FANDOM: X-Men [Adapted comicverse], Bourne Trilogy [Movieverse], Bond [Casino Royale Rebootverse], DCU [Adapted comicverse].
CHARACTERS: ...lots of ‘em. From every single one of these universes
RATING: Teen [Language, violence.]
SUMMARY: One hard drive has something three different men want. One woman is on their trail. One small apartment is going to be lucky to make it through this intact.
AUTHOR’S NOTES: OH MY GOD IT’S FINALLY HERE. I AM JUST AS SHOCKED AS YOU ALL ARE.
First off, this one goes out to mwffj. A long time ago, I mentioned that I’d love to read fic where James Bond and Jason Bourne met. She encouraged me to write it, and what was initially going to be a ficlet blew up into what you see here today. Mercedes has waited a really freaking long time for this, and I’m just hoping it lives up to her expectations.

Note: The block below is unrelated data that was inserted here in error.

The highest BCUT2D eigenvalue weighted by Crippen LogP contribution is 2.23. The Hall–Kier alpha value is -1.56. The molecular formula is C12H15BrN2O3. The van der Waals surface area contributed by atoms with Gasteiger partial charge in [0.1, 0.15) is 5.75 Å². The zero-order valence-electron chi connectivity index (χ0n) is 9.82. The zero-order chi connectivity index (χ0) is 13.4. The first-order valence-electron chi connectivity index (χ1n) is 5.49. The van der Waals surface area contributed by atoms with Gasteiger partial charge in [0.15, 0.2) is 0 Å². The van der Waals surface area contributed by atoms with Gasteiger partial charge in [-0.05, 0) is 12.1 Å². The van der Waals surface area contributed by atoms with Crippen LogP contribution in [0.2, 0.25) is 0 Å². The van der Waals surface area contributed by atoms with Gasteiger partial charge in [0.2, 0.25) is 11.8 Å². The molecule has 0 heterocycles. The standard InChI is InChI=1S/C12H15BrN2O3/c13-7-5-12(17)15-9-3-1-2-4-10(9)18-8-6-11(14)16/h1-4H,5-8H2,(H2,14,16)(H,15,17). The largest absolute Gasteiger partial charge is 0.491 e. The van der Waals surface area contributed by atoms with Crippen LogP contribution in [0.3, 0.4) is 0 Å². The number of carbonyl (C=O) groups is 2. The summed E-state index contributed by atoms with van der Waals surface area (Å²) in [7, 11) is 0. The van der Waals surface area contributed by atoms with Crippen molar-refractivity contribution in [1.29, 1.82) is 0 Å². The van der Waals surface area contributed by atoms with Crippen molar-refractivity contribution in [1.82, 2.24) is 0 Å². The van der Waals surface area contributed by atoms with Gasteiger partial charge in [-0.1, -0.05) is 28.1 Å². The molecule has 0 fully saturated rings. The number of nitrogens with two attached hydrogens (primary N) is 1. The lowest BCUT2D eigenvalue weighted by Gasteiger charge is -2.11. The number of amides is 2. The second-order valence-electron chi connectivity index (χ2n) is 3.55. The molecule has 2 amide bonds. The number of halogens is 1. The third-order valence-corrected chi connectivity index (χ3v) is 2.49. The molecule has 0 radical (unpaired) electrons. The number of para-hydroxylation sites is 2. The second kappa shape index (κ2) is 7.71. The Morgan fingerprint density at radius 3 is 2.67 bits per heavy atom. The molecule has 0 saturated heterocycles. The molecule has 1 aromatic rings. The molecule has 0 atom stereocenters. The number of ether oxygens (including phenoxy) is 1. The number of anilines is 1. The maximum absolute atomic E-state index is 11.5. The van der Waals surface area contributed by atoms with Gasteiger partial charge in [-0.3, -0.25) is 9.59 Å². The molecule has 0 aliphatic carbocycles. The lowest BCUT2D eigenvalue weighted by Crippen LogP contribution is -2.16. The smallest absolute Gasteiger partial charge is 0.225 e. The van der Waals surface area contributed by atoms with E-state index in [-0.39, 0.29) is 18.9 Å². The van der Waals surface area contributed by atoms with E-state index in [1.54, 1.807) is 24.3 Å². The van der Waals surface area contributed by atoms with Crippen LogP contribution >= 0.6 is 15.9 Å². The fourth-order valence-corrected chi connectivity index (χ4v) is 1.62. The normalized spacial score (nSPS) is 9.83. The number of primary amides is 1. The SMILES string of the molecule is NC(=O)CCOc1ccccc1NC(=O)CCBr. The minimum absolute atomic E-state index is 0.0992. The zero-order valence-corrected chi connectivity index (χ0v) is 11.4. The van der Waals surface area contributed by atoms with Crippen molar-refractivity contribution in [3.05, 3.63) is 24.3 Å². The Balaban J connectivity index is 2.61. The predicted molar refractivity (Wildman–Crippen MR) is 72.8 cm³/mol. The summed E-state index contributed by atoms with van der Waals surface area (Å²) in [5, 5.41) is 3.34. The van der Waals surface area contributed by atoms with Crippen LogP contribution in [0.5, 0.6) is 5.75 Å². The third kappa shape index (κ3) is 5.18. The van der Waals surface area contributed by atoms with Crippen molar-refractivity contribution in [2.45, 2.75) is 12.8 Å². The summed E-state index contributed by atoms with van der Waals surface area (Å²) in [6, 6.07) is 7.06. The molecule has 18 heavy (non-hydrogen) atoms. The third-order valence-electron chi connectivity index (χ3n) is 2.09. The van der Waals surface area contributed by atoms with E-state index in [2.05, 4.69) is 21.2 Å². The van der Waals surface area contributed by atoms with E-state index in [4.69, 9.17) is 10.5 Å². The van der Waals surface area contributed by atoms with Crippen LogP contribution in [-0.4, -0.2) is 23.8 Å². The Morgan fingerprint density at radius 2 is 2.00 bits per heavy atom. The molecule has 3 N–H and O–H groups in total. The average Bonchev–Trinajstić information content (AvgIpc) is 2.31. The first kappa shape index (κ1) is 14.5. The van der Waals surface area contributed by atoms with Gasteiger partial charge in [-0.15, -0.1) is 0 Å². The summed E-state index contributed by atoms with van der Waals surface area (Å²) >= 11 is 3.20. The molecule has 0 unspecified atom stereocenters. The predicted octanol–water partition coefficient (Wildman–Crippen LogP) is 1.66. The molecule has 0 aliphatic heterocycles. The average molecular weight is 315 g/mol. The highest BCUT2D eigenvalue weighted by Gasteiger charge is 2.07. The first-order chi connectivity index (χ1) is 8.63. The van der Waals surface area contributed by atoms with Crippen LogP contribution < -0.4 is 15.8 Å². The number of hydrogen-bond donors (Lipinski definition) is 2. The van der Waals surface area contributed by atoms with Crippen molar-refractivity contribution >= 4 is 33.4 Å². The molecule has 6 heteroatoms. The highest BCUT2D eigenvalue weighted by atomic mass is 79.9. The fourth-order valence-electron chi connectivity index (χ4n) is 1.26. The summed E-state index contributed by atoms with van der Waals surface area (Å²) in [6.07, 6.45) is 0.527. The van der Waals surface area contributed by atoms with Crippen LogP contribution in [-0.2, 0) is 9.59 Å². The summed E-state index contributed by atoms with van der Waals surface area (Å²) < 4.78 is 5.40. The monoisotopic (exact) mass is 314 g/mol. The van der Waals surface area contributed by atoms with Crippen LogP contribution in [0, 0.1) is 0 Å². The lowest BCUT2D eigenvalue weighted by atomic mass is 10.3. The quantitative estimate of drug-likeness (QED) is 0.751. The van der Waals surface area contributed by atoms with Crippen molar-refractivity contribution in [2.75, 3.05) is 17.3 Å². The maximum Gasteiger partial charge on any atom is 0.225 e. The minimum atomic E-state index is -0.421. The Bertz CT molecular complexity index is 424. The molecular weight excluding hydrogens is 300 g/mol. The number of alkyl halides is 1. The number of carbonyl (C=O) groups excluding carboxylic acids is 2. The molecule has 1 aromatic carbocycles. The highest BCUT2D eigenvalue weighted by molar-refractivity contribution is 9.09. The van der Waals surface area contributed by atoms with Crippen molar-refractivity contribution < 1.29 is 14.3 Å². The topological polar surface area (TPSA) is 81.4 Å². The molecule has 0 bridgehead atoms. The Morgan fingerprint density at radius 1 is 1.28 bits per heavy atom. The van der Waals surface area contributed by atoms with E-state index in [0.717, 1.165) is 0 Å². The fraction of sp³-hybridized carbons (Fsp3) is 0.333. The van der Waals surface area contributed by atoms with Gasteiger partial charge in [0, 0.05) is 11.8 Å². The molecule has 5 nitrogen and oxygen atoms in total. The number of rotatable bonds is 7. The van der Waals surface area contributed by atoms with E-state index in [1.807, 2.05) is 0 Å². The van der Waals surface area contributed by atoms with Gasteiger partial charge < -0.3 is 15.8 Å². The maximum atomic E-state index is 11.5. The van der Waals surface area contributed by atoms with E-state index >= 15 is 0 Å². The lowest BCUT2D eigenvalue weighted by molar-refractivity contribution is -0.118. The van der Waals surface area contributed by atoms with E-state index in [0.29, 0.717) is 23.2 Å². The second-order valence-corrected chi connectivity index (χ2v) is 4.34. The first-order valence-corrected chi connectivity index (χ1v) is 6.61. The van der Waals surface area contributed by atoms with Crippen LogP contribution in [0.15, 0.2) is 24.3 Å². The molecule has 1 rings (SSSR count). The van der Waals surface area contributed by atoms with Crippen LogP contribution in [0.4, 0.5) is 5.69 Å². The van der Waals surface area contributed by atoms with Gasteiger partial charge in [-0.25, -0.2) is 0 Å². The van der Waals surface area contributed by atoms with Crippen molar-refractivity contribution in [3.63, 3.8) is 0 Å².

A few nerdy notes because I’m feeling nitpicky like that: the quick hint at Catholic!Bourne is canon; check his dogtags in ‘Ultimatum’. Continuity wise, it’s pre-X-Men Remy. It’s post-Ultimatum for Jason, and post “Casino Royale”, pre-“Quantum of Solace” (perhaps even ignoring QoS) for James. Any and all inconsistencies with Lois Lane and her universe are my own and in no way the fault of any resources I consulted.
GIGANTIC amounts of thanks are due to the amazing and wonderful xenokattz, who provided bunnies, support, advice, and a ridiculously awesome beta/squee session. Thanks girl.
To everyone else? Enjoy.